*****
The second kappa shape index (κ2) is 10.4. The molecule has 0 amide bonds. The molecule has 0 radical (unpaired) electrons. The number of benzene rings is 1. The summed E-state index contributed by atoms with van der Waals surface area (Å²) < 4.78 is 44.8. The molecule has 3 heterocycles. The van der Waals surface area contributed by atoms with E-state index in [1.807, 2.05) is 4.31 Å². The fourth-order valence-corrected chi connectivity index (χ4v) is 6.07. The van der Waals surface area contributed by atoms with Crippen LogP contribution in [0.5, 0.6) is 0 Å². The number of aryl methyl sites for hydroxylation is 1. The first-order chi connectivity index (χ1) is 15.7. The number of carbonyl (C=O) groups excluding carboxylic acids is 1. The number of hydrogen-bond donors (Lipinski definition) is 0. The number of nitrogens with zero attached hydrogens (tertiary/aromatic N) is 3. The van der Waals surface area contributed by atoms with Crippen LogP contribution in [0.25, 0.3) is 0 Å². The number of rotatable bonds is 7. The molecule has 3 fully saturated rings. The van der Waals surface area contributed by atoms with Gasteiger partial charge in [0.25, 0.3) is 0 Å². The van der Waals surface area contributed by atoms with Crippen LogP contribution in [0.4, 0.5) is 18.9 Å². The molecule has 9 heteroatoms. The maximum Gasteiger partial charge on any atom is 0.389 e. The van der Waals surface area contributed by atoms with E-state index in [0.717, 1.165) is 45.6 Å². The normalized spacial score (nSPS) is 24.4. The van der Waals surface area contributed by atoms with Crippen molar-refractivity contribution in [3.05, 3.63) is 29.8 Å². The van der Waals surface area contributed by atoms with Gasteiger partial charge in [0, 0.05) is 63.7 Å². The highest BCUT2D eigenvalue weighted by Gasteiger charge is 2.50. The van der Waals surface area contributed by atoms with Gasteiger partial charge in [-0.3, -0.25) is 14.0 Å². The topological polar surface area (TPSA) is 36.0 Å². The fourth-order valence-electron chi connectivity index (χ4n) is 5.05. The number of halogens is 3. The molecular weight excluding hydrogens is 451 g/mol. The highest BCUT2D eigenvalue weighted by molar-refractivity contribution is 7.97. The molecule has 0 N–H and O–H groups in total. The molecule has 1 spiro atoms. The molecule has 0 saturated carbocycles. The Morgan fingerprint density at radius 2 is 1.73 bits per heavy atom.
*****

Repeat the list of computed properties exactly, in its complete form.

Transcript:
The second kappa shape index (κ2) is 10.4. The molecule has 0 amide bonds. The molecule has 0 radical (unpaired) electrons. The number of benzene rings is 1. The summed E-state index contributed by atoms with van der Waals surface area (Å²) < 4.78 is 44.8. The molecule has 3 heterocycles. The van der Waals surface area contributed by atoms with E-state index in [1.807, 2.05) is 4.31 Å². The fourth-order valence-corrected chi connectivity index (χ4v) is 6.07. The van der Waals surface area contributed by atoms with Crippen LogP contribution in [0.5, 0.6) is 0 Å². The number of aryl methyl sites for hydroxylation is 1. The first-order chi connectivity index (χ1) is 15.7. The number of carbonyl (C=O) groups excluding carboxylic acids is 1. The number of hydrogen-bond donors (Lipinski definition) is 0. The number of nitrogens with zero attached hydrogens (tertiary/aromatic N) is 3. The van der Waals surface area contributed by atoms with Crippen LogP contribution in [0.25, 0.3) is 0 Å². The number of rotatable bonds is 7. The molecule has 3 fully saturated rings. The van der Waals surface area contributed by atoms with Gasteiger partial charge in [0.25, 0.3) is 0 Å². The van der Waals surface area contributed by atoms with Crippen LogP contribution in [0.4, 0.5) is 18.9 Å². The molecule has 9 heteroatoms. The maximum Gasteiger partial charge on any atom is 0.389 e. The van der Waals surface area contributed by atoms with E-state index in [0.717, 1.165) is 45.6 Å². The normalized spacial score (nSPS) is 24.4. The van der Waals surface area contributed by atoms with Crippen molar-refractivity contribution in [3.05, 3.63) is 29.8 Å². The van der Waals surface area contributed by atoms with Gasteiger partial charge in [0, 0.05) is 63.7 Å². The highest BCUT2D eigenvalue weighted by Gasteiger charge is 2.50. The van der Waals surface area contributed by atoms with Gasteiger partial charge in [-0.3, -0.25) is 14.0 Å². The topological polar surface area (TPSA) is 36.0 Å². The fourth-order valence-electron chi connectivity index (χ4n) is 5.05. The number of halogens is 3. The molecular weight excluding hydrogens is 451 g/mol. The highest BCUT2D eigenvalue weighted by molar-refractivity contribution is 7.97. The molecule has 0 N–H and O–H groups in total. The molecule has 1 spiro atoms. The molecule has 0 saturated carbocycles. The Morgan fingerprint density at radius 2 is 1.73 bits per heavy atom.